AAVideo: PSAFirst Eagle TVBig Sky High SchoolDouglas Lautzenheiser, Gwen Fleming-Campbell and Hollin Keintz
AAVideo: Arts & EntertainmentFirst Eagle TVBig Sky High SchoolHollin Keintz, Doug Lautzenheiser and Gwen Fleming-Campbell
BVideo: Arts & EntertainmentFirst The Norse CodeBigfork High SchoolLiz Hyde and Zoe Sellers
AAVideo: General Assignment NewsFirst Eagle TVBig Sky High SchoolHollin Keintz
AAPhoto IllustrationFirst The StampedeC.M. Russell High SchoolIsabel Foley
AAdvertising DesignFirst Signal ButteCuster County District High SchoolSignal Butte Staff
CAdvertising DesignFirst Sagebrush Saga/Garfield YearbookGarfield County District High SchoolBrenna Murnion
BEditorial CartooningFirst The Norse CodeBigfork High SchoolLillian Peterson
CEditorial CartooningFirst The Mustang MonthlyEnnis High SchoolGracie Leavitt
AAInfographicFirst The StampedeC.M. Russell High SchoolIsabel Foley
AInfographicFirst Signal ButteCuster County High SchoolLauren Reinhart
BInfographicFirst The Norse CodeBigfork High SchoolPiper Lee
ANewspaper DesignFirst Signal ButteCuster County High School
BNewspaper DesignFirst Florence ChronicleFlorence-Carlton High School
AAOnline PacesetterFirst The Hellgate LanceHellgate High School
BOnline PacesetterFirst The Norse CodeBigfork High School
AABroadcast PacesetterFirst Eagle TVBig Sky High School
BBroadcast PacesetterFirst The Norse Code NewscastBigfork High School
AANewspaper PacesetterFirst The Hellgate LanceHellgate High School
ANewspaper PacesetterFirst The Signal ButteCuster County High School
BNewspaper PacesetterFirst The Florence ChronicleFlorence-Carlton High School
CNewspaper PacesetterFirst Sagebrush SagaGarfield County High School
BStudent Free Press AwardFirst Florence ChronicleFlorence-Carlton High SchoolKendall Boehm
BHigh School Journalist of the YearBigfork High SchoolElizabeth Hyde

J-School Brings Annual Dean Stone Celebration Back Live, And With Gusto

Students, faculty, staff, alumni, friends and donors once again gathered April 7-8 to celebrate the legacy of the J-School’s founding dean, Arthur Stone.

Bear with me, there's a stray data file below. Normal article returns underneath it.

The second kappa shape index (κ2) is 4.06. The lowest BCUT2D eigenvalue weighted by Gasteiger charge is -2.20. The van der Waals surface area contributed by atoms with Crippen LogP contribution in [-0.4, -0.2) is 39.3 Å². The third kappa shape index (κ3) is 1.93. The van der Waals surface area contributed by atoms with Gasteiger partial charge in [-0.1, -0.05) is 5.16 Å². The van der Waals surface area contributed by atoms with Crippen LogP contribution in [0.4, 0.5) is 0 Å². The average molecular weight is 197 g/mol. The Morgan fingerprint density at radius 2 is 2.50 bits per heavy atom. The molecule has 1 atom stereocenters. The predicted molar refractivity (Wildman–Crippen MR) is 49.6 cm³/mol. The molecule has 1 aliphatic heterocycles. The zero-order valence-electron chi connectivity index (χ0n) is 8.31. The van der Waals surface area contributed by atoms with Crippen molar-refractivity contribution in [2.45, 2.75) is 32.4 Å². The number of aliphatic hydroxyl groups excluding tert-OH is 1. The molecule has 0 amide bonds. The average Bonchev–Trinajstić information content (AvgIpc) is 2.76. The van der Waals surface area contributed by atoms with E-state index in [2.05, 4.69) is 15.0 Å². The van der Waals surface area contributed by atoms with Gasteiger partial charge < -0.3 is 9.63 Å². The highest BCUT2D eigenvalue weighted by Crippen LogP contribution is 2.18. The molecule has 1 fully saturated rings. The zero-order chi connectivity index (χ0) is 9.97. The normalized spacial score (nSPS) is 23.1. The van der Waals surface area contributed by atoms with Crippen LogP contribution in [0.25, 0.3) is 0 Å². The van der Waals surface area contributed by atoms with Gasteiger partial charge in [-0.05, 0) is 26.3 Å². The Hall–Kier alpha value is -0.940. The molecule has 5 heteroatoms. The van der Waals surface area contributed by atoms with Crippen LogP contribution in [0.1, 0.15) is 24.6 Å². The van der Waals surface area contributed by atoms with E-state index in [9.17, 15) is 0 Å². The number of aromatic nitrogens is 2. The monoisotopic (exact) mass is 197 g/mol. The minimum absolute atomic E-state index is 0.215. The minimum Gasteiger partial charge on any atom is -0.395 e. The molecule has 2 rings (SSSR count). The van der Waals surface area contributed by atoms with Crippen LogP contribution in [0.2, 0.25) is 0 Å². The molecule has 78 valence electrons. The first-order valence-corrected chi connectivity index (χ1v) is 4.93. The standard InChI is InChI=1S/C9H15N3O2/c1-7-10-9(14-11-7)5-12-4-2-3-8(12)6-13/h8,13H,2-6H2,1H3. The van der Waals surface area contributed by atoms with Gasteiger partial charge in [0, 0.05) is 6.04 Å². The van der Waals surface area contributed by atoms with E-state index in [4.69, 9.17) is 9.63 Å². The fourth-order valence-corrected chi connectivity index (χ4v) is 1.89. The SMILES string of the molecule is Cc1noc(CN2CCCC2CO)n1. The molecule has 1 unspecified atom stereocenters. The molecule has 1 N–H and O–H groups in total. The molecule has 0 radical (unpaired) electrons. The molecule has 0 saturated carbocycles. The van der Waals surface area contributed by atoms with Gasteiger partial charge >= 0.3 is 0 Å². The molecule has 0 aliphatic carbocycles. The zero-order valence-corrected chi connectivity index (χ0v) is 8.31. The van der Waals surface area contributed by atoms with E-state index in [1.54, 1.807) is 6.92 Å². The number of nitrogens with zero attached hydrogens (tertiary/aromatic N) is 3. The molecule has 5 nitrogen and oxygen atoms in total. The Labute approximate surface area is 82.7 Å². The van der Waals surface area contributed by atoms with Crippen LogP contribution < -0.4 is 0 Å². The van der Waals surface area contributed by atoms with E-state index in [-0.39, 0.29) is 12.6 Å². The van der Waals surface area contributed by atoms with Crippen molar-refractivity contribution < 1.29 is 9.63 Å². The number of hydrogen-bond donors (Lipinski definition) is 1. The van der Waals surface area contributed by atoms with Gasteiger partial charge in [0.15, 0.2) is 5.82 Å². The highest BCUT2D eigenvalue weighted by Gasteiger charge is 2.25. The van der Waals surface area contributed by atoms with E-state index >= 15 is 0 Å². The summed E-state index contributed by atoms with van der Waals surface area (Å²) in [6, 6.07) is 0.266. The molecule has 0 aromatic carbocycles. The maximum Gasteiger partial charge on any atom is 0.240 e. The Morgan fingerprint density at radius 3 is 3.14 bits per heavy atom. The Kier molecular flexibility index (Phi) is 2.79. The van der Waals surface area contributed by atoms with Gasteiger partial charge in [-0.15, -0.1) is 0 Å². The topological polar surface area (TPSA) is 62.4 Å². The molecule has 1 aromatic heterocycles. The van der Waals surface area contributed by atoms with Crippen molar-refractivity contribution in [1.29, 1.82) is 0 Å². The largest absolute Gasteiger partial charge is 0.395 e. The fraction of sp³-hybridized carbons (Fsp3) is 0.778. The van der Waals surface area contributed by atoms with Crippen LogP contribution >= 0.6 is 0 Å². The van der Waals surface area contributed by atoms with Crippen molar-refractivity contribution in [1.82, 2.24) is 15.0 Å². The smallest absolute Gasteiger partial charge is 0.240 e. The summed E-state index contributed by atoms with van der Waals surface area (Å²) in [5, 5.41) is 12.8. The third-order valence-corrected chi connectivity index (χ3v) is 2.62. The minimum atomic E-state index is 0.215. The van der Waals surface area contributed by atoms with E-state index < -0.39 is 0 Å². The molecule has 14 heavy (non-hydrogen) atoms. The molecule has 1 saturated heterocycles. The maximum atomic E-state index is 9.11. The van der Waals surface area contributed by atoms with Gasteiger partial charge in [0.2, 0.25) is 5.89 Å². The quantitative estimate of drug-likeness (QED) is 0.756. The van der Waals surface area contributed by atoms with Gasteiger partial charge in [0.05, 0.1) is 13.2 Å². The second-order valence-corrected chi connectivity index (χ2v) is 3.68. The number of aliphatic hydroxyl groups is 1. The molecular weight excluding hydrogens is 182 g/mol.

Indian Country Today Editor at Large Mark Trahant delivered the annual Dean Stone Lecture, exploring “Crafting a Narrative of Indigenous Excellence” on April 7 in the UC Theatre. You can watch the full lecture here:

Then, on Friday, April 8, the Dean Stone Awards Banquet kicked off with a gusto that only journalists who have been pent-up for too long could create. By the end of the evening, the School of Journalism had given out more than $300,000 to current students, thanks to generous donors and the incredible community that supports this program and the next generation of critical thinkers it raises.

Relive some of the highlights in the photo gallery. You can view all the highlights — including pictures of award winners — in this photo gallery. Thanks to alum Louise Johns for capturing so many great moments.

Faculty Q&A: Professor Ray Fanning on Past and Present Projects

By Kathleen Shannon

Ray Fanning under excellent lighting in the j-school’s broadcast studio.
Photo by Kathleen Shannon

Professor Ray Fanning teaches broadcast journalism courses as well as core undergraduate courses in the j-school. He joined the staff in 2007 after working at TV stations in Portland, Ore., Salt Lake City, Spokane, Wash. and Boise, Idaho. His radio reporting on wrongful convictions in Montana won multiple awards. He’s currently working on a project about one of Missoula’s most influential architects.

Ray sat down with graduate student Kathleen Shannon to talk about his career, projects, the courses he teaches and the growing accessibility of video journalism.